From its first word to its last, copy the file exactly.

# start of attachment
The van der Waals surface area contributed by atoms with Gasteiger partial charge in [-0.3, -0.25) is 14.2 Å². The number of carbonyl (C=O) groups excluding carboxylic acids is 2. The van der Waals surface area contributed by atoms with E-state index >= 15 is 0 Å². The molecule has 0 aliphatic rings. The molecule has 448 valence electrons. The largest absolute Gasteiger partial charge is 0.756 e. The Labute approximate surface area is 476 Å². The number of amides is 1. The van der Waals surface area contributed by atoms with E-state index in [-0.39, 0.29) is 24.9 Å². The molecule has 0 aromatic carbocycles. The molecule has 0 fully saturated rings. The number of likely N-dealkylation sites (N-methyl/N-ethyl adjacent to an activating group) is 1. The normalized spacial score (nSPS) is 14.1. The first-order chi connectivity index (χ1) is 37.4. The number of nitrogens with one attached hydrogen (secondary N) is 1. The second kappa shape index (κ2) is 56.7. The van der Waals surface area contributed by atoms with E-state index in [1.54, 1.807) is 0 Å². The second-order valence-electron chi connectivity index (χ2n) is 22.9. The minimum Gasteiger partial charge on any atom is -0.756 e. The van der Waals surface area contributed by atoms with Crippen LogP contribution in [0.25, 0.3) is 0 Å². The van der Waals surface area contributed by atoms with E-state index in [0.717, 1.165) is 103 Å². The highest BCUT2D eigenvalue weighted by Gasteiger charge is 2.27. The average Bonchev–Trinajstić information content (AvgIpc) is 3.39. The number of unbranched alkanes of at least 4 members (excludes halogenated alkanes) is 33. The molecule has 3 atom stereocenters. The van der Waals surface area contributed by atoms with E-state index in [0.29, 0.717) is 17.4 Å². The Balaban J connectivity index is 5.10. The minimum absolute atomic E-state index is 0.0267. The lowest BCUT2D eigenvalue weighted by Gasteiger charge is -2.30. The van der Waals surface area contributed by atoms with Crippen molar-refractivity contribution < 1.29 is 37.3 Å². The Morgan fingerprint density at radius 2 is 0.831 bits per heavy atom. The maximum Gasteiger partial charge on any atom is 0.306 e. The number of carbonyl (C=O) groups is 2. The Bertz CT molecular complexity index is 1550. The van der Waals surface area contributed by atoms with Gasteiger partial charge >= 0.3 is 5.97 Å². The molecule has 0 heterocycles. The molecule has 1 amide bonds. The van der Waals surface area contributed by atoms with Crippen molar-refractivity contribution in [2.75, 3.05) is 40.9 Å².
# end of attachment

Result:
The van der Waals surface area contributed by atoms with Gasteiger partial charge in [-0.3, -0.25) is 14.2 Å². The number of carbonyl (C=O) groups excluding carboxylic acids is 2. The van der Waals surface area contributed by atoms with E-state index >= 15 is 0 Å². The molecule has 0 aliphatic rings. The molecule has 448 valence electrons. The largest absolute Gasteiger partial charge is 0.756 e. The Labute approximate surface area is 476 Å². The number of amides is 1. The van der Waals surface area contributed by atoms with E-state index in [-0.39, 0.29) is 24.9 Å². The molecule has 0 aromatic carbocycles. The molecule has 0 fully saturated rings. The number of likely N-dealkylation sites (N-methyl/N-ethyl adjacent to an activating group) is 1. The normalized spacial score (nSPS) is 14.1. The first-order chi connectivity index (χ1) is 37.4. The number of nitrogens with one attached hydrogen (secondary N) is 1. The second kappa shape index (κ2) is 56.7. The van der Waals surface area contributed by atoms with E-state index in [1.54, 1.807) is 0 Å². The second-order valence-electron chi connectivity index (χ2n) is 22.9. The minimum Gasteiger partial charge on any atom is -0.756 e. The van der Waals surface area contributed by atoms with Crippen LogP contribution in [0.25, 0.3) is 0 Å². The van der Waals surface area contributed by atoms with E-state index in [0.717, 1.165) is 103 Å². The highest BCUT2D eigenvalue weighted by Gasteiger charge is 2.27. The average Bonchev–Trinajstić information content (AvgIpc) is 3.39. The number of unbranched alkanes of at least 4 members (excludes halogenated alkanes) is 33. The molecule has 3 atom stereocenters. The van der Waals surface area contributed by atoms with E-state index in [0.29, 0.717) is 17.4 Å². The Balaban J connectivity index is 5.10. The minimum absolute atomic E-state index is 0.0267. The lowest BCUT2D eigenvalue weighted by Gasteiger charge is -2.30. The van der Waals surface area contributed by atoms with Crippen molar-refractivity contribution < 1.29 is 37.3 Å². The Morgan fingerprint density at radius 2 is 0.831 bits per heavy atom. The maximum Gasteiger partial charge on any atom is 0.306 e. The number of carbonyl (C=O) groups is 2. The Bertz CT molecular complexity index is 1550. The van der Waals surface area contributed by atoms with Gasteiger partial charge >= 0.3 is 5.97 Å². The molecule has 0 heterocycles. The molecule has 1 amide bonds. The van der Waals surface area contributed by atoms with Crippen molar-refractivity contribution in [2.75, 3.05) is 40.9 Å².